I think I realize that caste does not exist and cannot exist except by common consent of the masses outside of its limits. I thought caste created itself and perpetuated itself; but it seems quite true that it only creates itself, and is perpetuated by the people whom it despises, and who can dissolve it at any time by assuming its mere sign-names themselves."

"It's what I think. There isn't any power on earth that can prevent England's thirty millions from electing themselves dukes and duchesses to-morrow and calling themselves so. And within six months all the former dukes and duchesses would have retired from the business. I wish they'd try that. Royalty itself couldn't survive such a process. A handful of frowners against thirty million laughers in a state of irruption: Why, it's Herculaneum against Vesuvius; it would take another eighteen centuries to find that Herculaneum after the cataclysm. What's a Colonel in our South? He's a nobody; because they're all colonels down there. No, Tracy" (shudder from Tracy) "nobody in England would call you a gentleman and you wouldn't call yourself one; and I tell you it's a state of things that makes a man put himself into most unbecoming attitudes sometimes--the broad and general recognition and acceptance of caste as caste does, I mean. Makes him do it unconsciously--being bred in him, you see, and never thought over and reasoned out. You couldn't conceive of the Matterhorn being flattered by the notice of one of your comely little English hills, could you?"

"Why, no."

"Well, then, let a man in his right mind try to conceive of Darwin feeling flattered by the notice of a princess. It's so grotesque that it--well, it paralyzes the imagination. Yet that Memnon was flattered by the notice of that statuette; he says so-says so himself. The system that can make a god disown his godship and profane it--oh, well, it's all wrong, it's all wrong and ought to be abolished, I should say."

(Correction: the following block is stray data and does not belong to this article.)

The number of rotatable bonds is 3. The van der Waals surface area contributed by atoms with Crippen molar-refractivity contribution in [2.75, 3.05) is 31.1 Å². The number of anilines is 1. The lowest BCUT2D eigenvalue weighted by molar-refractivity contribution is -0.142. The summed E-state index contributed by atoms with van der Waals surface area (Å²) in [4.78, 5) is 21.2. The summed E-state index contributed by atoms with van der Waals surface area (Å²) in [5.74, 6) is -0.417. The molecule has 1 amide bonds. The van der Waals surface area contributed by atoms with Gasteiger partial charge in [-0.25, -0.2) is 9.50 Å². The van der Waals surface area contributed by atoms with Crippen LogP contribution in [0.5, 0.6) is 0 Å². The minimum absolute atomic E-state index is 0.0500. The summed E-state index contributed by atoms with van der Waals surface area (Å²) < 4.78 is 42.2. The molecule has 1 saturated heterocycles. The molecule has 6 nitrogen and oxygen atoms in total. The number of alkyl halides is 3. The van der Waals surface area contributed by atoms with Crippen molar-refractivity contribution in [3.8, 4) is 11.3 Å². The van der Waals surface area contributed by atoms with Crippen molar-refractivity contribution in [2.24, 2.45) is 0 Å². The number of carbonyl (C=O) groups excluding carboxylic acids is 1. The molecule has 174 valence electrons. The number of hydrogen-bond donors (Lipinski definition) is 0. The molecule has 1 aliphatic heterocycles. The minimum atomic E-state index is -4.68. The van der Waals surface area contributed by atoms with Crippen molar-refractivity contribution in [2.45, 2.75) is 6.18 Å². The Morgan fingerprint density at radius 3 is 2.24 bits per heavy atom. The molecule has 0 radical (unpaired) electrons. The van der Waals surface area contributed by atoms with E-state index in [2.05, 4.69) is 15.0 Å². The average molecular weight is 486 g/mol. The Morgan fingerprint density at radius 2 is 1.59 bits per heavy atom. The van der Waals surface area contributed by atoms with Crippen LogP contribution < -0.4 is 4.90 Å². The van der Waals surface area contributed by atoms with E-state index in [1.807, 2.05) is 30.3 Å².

The mention of Darwin brought on a literary discussion, and this topic roused such enthusiasm in Barrow that he took off his coat and made himself the more free and comfortable for it, and detained him so long that he was still at it when the noisy proprietors of the room came shouting and skylarking in and began to romp, scuffle, wash, and otherwise entertain themselves. He lingered yet a little longer to offer the hospitalities of his room and his book shelf to Tracy and ask him a personal question or two:

"What is your trade?"

"They--well, they call me a cowboy, but that is a fancy. I'm not that. I haven't any trade."

"What do you work at for your living?"

Oh, anything--I mean I would work at, anything I could get to do, but thus far I haven't been able to find an occupation."

"Maybe I can help you; I'd like to try."

"I shall be very glad. I've tried, myself, to weariness."

"Well, of course where a man hasn't a regular trade he's pretty bad off in this world. What you needed, I reckon, was less book learning and more bread-and-butter learning. I don't know what your father could have been thinking of. You ought to have had a trade, you ought to have had a trade, by all means. But never mind about that; we'll stir up something to do, I guess. And don't you get homesick; that's a bad business. We'll talk the thing over and look around a little. You'll come out all right. Wait for me--I'll go down to supper with you."

By this time Tracy had achieved a very friendly feeling for Barrow and would have called him a friend, maybe, if not taken too suddenly on a straight-out requirement to realize on his theories. He was glad of his society, anyway, and was feeling lighter hearted than before. Also he was pretty curious to know what vocation it might be which had furnished Barrow such a large acquaintanceship with books and allowed him so much time to read.


Presently the supper bell began to ring in the depths of the house, and the sound proceeded steadily upward, growing in intensity all the way up towards the upper floors.

Mark Twain
Classic Literature Library

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